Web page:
What a contrast over fifty years between a hostel and a prison, between encouraging people to move to Australia and border control to keep them out… but this place, this space, is where weapons were made that were used during World War II then offered a new start to some of the refugees of that conflict.  What has been used for building harm in this place has been transformed for building hope before… maybe we can build it again.

IMG_9047

As a nation we have not been taught about our own black heroes, we learn about great civil rights leaders from around the world. Dr Martin Luther King and Rosa Parks are familiar within our vernacular however the black freedom fighters of our own country are left out of the history books.  From first contact through to today we have Aboriginal leaders like William Cooper that have shifted the course of history, that have resisted the colonial order of the nation and have led us in the ongoing goal to de-colonise our space, for equality, for better living condition, for health and legal care, for land rights.  These are the legacies that are left to be continued by the next generation of Aboriginal women and men.

The ‘tide of history’ has not washed away our connections to country or culture, it is our sovereign right and it is our obligation to our old people to maintain these.

 

“We must continue seeking for our rights”
William Cooper 1934

“We must realise that there is a greater purpose for us than to exist for ones’ own life”
Uncle Alf ‘Boydie’ Turner 2009

IMG_9049

William Cooper
Source: Museum Victoria

Yorta Yorta man Mr William Cooper had a vision for his people to live a better life, to be treated as equal citizens in a land that as he stated, by ‘divine right’ was theirs.  His story is remarkable and of great courage and strength, he fought for not only  his people but for others around the world being persecuted.  William was a humanitarian on a mission to create change.

Born on the banks of the Dungala (Murray River) in 1861 William lived his youth witnessing the frontier of change.  He saw the destruction of his homelands and the dispossession of Aboriginal and Torres Straight Islander people across the country but his strength as a proud Yorta Yorta man could not be taken and he dedicated his life to fighting for better rights of his people.

William had many hardships in his life, losing two children including Daniel Cooper who lost his life fighting in the First World War and also two wives, in this time raising his family in regional Victoria and NSW travelling to where he could work.  As an elderly man he moved from Cummeragunja mission to Melbourne to be able to receive the old age pension.  This was a time where many Aboriginal people were fleeing missions across the state, walking off in the hope for better living conditions and making their way to Melbourne.  The West, Fitzroy and Northcote were community hubs of Aboriginal people congregating, building a life in the city.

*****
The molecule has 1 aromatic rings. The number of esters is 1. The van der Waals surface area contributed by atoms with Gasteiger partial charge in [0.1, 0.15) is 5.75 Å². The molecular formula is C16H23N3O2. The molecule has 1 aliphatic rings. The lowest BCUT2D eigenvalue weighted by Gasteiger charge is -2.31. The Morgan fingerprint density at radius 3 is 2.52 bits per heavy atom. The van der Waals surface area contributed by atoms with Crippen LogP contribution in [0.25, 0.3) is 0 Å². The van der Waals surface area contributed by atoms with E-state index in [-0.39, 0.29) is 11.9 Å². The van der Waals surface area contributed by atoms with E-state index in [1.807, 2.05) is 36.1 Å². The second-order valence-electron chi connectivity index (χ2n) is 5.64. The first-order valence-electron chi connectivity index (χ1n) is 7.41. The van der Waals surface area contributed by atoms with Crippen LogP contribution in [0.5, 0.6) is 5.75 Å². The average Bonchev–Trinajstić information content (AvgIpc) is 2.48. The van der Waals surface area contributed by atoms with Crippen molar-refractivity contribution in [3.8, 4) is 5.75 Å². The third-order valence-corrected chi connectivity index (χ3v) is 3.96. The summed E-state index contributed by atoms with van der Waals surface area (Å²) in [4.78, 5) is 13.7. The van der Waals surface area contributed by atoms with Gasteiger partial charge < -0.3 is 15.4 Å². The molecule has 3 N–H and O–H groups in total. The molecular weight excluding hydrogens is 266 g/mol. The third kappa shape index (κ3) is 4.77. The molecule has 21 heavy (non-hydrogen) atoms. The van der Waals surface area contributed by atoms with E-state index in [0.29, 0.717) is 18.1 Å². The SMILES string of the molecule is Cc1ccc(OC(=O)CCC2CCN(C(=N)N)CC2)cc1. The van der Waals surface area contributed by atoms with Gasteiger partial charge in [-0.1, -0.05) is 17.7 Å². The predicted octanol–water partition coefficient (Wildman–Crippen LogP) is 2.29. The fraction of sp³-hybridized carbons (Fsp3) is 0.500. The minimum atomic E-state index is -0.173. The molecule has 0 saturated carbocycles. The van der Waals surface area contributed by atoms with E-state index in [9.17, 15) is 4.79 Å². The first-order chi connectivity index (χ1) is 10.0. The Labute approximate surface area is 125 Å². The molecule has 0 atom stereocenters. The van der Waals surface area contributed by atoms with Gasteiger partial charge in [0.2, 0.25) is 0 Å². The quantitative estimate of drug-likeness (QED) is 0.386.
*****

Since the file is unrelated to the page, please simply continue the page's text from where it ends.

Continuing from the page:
In this time he formed the Australian Aborigines League (AAL) and they would meet at his house in Footscray.  The AAL demanded that Aboriginal people should enjoy the same rights as all Australians. William became secretary and began writing many letters and petitionings to government on behalf of the AAL calling for civil rights and changes in government policy.  In this time he led many significant protests including a petition to King George V calling for Aboriginal representation in parliament.  He and the AAL also supported the Cummerangunja walk off in protest of the appalling living conditions and brutality inflicted on the community.  In 1938 William led a deputation from Footscray, walking into the city where thy presented the German Consulate with a letter demanding the Nazi government stop the ‘cruel persecution of the Jewish people’, this is the only known protest of its kind recorded in the world at that time.  Both his petition to the King and the deputation’s letter to the German government were refused.  William in his life time wrote over eighty letters petitioning for Aboriginal rights, equality and human rights and he never gave up the fight and his vision for a better future for his people.

This legacy has been carried on by his descendants including his grandson Uncle Alf ‘Boydie’ Turner who in recent years has accomplished his grandfathers work getting a new petition to Queen Elizabeth.  With his great nephew Kevin Russell and other family and supporters, he re-enacted the deputation to the city, marching to the German Consulate and handing over the letter that his Grandfather had tried to do many years before.

Four Koorie artists in this exhibition respond to notions of legacy and current political realities for our community.

Kiah Atkinson is an emerging artist and a relative of Mr William Cooper, Kiah’s sound piece tracks William’s journey from Yorta Yorta country to Footscray, creating an audio journey.

Paola Balla is an artist, writer and activist whose work ‘the homes that we had known’ is a personal story of connection to William through her Great Grandmother Mariah or ‘Puppa’ as she was known, who travelled 1500km on her own to attend the Day of Mourning in 1938.  Paola’s installation includes a bed frame with earth, leaves and flowers from her country; a poetic reflection to the hardship of mission life that her grandmother Rosie describes in a poem.  Paola commemorates the struggle of our ancestors whilst highlighting the strong Aboriginal women who were protesting and raising families in some of the most challenging conditions.